Johannesburg - Doctors have advised Nelson Mandela’s family that his life support should be switched off – and they are considering this to avoid prolonging his suffering.
But the statesman will not die a dignified death unless he is buried near the remains of two of his sons and a granddaughter in Qunu.
This emerged in the Mthatha High Court on Wednesday, where Judge Lusindiso Pakade ordered that the remains be exhumed from Mveza and returned to Qunu.
In an affidavit handed to the court, Mandela’s eldest daughter Makaziwe Mandela said: “Mr Nelson Mandela’s health is perilous. He is… assisted in breathing by a life-support machine.
“The family has been advised by the medical practitioners that his life support machine should be switched off. Rather than prolonging his suffering, the Mandela family is exploring this option as a very real probability.
“Mr Mandela is incapacitated and unable to approach the court in his own name.”
However, she said, Mandela would not die a dignified death unless he was buried alongside the remains of two sons and a granddaughter at the family homestead in Qunu.
They were named in court papers as sons Makgatho Mandela, Mandla Mandela’s father, who died in 2005; Madiba Thembekile Mandela, who died in 1969, while Mandela was still on Robben Island; and his granddaughter Makaziwe Mandela.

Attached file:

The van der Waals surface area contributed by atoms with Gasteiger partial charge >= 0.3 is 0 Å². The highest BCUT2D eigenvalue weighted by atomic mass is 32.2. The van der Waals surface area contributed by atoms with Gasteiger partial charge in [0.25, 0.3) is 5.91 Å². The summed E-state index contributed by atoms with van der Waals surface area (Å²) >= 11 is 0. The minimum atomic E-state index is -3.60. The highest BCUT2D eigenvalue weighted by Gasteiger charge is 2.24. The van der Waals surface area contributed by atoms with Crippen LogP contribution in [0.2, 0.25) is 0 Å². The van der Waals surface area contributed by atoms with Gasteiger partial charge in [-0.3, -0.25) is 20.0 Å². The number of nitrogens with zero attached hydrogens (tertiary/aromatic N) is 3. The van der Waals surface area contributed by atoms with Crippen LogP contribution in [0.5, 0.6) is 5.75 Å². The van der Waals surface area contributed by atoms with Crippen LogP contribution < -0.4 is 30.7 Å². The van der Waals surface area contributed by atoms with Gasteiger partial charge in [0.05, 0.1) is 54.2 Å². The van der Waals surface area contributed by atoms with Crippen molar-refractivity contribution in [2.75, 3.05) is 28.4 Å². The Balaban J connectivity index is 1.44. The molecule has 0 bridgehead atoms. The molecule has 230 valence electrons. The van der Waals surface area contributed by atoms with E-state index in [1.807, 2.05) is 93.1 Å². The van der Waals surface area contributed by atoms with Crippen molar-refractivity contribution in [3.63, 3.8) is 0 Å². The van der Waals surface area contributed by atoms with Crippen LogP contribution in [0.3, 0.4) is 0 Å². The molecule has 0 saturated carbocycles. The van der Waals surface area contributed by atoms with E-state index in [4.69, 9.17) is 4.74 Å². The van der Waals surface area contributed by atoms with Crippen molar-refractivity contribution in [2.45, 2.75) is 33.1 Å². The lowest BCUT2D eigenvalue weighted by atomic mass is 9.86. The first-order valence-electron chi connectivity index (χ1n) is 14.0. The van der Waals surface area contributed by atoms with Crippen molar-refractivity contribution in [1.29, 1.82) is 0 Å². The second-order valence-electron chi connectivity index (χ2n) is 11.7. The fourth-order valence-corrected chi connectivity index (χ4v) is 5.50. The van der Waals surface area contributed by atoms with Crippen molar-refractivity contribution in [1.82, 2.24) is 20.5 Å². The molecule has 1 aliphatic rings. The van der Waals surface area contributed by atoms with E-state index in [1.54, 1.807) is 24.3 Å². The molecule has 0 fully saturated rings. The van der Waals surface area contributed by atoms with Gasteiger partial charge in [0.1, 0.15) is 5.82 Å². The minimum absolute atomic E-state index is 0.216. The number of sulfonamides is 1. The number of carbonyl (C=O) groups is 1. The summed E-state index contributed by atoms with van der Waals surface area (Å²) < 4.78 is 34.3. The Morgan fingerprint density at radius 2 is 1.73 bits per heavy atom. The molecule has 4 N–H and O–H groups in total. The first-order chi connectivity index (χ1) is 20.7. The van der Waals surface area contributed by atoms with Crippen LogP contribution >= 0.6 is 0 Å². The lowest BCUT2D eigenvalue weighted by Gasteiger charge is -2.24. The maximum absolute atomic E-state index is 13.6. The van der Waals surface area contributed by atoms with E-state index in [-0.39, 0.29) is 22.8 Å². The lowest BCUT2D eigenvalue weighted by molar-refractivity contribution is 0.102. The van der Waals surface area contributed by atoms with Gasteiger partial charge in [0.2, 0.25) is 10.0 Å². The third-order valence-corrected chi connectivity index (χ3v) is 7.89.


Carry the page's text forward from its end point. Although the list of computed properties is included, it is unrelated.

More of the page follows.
It had earlier been reported that Makaziwe was Mandela’s infant daughter, who died in 1948.
The affidavit said: “The applicants do not want a situation to be created in which Mr Nelson Mandela’s remains are committed to lie in a burial site, entirely alone and forlorn and absent from those remains of his children and grandchild.”
“It has always been the desire of Mr Nelson Mandela for his remains to be buried at his family’s homestead in Qunu near Mthatha, Eastern Cape.
“The applicants are desirous of burying their father and committing him to the earth in which his descendant’s remains lie. It’s incontestable that these are the wishes of Mr Nelson Mandela. But because Mandela’s grandson, Mandla, had removed the remains of the three relatives and reburied them at his homestead in Mvezo, Mandela could not be laid to rest with them, she said.
Mandla had been refusing to return their remains to the gravesite in Qunu, which is being prepared for Mandela’s burial, she said.
She accused Mandla of trying to gain from Mandela’s death.
She said he had dug up the remains of three relatives in a moment of anger towards the rest of the Mandela family. The relationship between Mandla and the rest of the Mandela family had become “strained in recent times”.
Mandla felt “alienated” from the family and had secretly removed the remains in the dead of the night, her affidavit read.
She said Mandla had hoped that, because he had reburied the relatives’ remains at his homestead in Mvezo, Nelson Mandela would also be buried at Mvezo. “It would appear that the first respondent (Mandla) desires that Mr Nelson Mandela be interred in his land, at The Great Place, Mvezo, for self-serving interests. By controlling the area in which these descendants remains are buried, he expects that the remains of Nelson Mandela will soon follow.”
Makaziwe also spoke of how the family was preparing for the day of Madiba’s death.
“The anticipation of his impending death is based on real and substantial grounds,” said Makaziwe.